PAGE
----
Ushering in the Next Generation of Mountain Bikers
Before you learn how to launch rock drops, you have to know have to rail a turn. Mammoth Mountain has a reputation for some of the best big hit mountain bike terrain around. Although they’re still adding to freeride options, the Park Crew has spent plenty of time on beginner and intermediate terrain this summer.
“We pride ourselves as a bike park that offers something for everyone,” said Mark Hendrickson, Mammoth Mountain Bike Park Supervisor. “We have everything from beginner trails to the extreme downhills. We have an intermediate family-type trail that goes from the top of the mountain all the way down — a lot of mountains can’t say that.”
To see Hendrickson’s great vision for the future of the sport, look no further than Downtown, Big Ring and Juniper. These three entry-level trails are designed for anyone with basic bike skills. These trails have experienced the brunt of improvements so far this season including 14-tons of paver bricks added to Juniper, 10-tons of paver bricks added to Downtown and an overall facelift of Downtown to make it as welcoming as possible to new riders.
One challenge that many bike parks have faced is erosion on high-traffic areas such as berms. Mark Hendrickson and his team have found an interesting way to combat this by adding paver bricks to sections of trail that receive a high level of abuse. Paver bricks are 1-foot by 2-foot bricks with a lattice pattern that provide a mixed sensation of riding on dirt and asphalt. What does this mean for the average biker at Mammoth? Fast, smooth turns that hold their shape and help bring your riding to the next level.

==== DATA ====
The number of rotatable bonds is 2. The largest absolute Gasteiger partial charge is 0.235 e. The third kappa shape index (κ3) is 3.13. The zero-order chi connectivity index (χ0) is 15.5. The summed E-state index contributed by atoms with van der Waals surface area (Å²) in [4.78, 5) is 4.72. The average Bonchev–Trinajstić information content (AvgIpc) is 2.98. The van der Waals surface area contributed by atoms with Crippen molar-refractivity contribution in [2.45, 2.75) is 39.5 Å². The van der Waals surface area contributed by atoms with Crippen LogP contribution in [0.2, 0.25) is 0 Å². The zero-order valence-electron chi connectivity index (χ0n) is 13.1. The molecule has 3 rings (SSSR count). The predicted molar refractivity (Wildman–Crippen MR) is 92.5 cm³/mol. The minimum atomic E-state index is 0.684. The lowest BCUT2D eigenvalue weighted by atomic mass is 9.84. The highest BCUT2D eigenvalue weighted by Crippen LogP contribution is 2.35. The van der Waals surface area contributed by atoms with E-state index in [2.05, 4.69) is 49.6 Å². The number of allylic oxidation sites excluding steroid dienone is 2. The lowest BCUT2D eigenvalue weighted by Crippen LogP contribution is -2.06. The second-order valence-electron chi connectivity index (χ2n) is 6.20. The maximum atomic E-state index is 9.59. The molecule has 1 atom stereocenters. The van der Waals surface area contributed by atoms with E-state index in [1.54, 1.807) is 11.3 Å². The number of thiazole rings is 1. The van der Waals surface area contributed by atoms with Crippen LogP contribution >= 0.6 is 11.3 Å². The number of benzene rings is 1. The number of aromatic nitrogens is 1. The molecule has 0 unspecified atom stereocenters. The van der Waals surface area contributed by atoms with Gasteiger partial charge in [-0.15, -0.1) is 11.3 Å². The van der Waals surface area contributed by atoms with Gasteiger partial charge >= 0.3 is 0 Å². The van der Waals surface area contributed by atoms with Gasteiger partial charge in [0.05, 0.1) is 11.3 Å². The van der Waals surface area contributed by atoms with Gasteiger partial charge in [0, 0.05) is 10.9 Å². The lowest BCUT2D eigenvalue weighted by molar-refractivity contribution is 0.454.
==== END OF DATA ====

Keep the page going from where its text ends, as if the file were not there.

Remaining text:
“We’re trying to cultivate the sport,” said Hendrickson. “We want to take that first-time mountain biker and introduce them to the world of mountain biking in a way that doesn’t scare them. A lot of beginner mountain bikers haven’t pedaled a bike in years and the last time they rode a bike was on an asphalt-paved bike trail. We want to give them a place to take their bike skills and bridge the gap between paved and dirt.”
Hendrickson and his trail crew have been hard at work this season digging the trails out, often by hand, from the record-breaking 55 feet of snowfall that fell on Mammoth Mountain last winter. Snowfall like that equates to more work than many think.
“We’d be walking a trail through the woods and come across eight- to ten-foot snow drifts. We have yet to come across a wooden feature that has made it through last winter unscathed,” Says Hendrickson.
In fact, snowcats had to cut through snowbanks as high as 20 feet just to get Kamikaze and Off the Top open.
Even though the majority of work so far this season has been put toward the mellower trails on the mountain, downhillers and dirt jumpers have no need to fret; phases two and three of bike park construction for this summer are right up their alley, err trail. Phase two, which is already underway, will be focused on jumps, jumps and more jumps.
New jump runs planned for this summer include: Recoil, which will replace Trail Home and aspires to be Mammoth’s new signature jump trail; Jill’s Run, a new trail feeding off of Twilight Zone; a complete facelift and reroute of Pipeline; the completion of Upper Twilight Zone; a new Kamikaze Park feeding off lower Kamikaze new Chair 11; and Disco Ball, a jump run under Chair 11.
Phase three will focus on building out a mix of jump park trails near Main Lodge. Once all is said and done, the trail crew is expecting to have about 15 miles of new or completely remodeled trails in place by the end of summer.
Mother nature threw her best at Mammoth Mountain last winter but that hasn’t stopped the Park Crew from getting the summer rolling in the high Sierra.
Source: Daniel Hansen, Mammoth Mountain Ski Area, LLC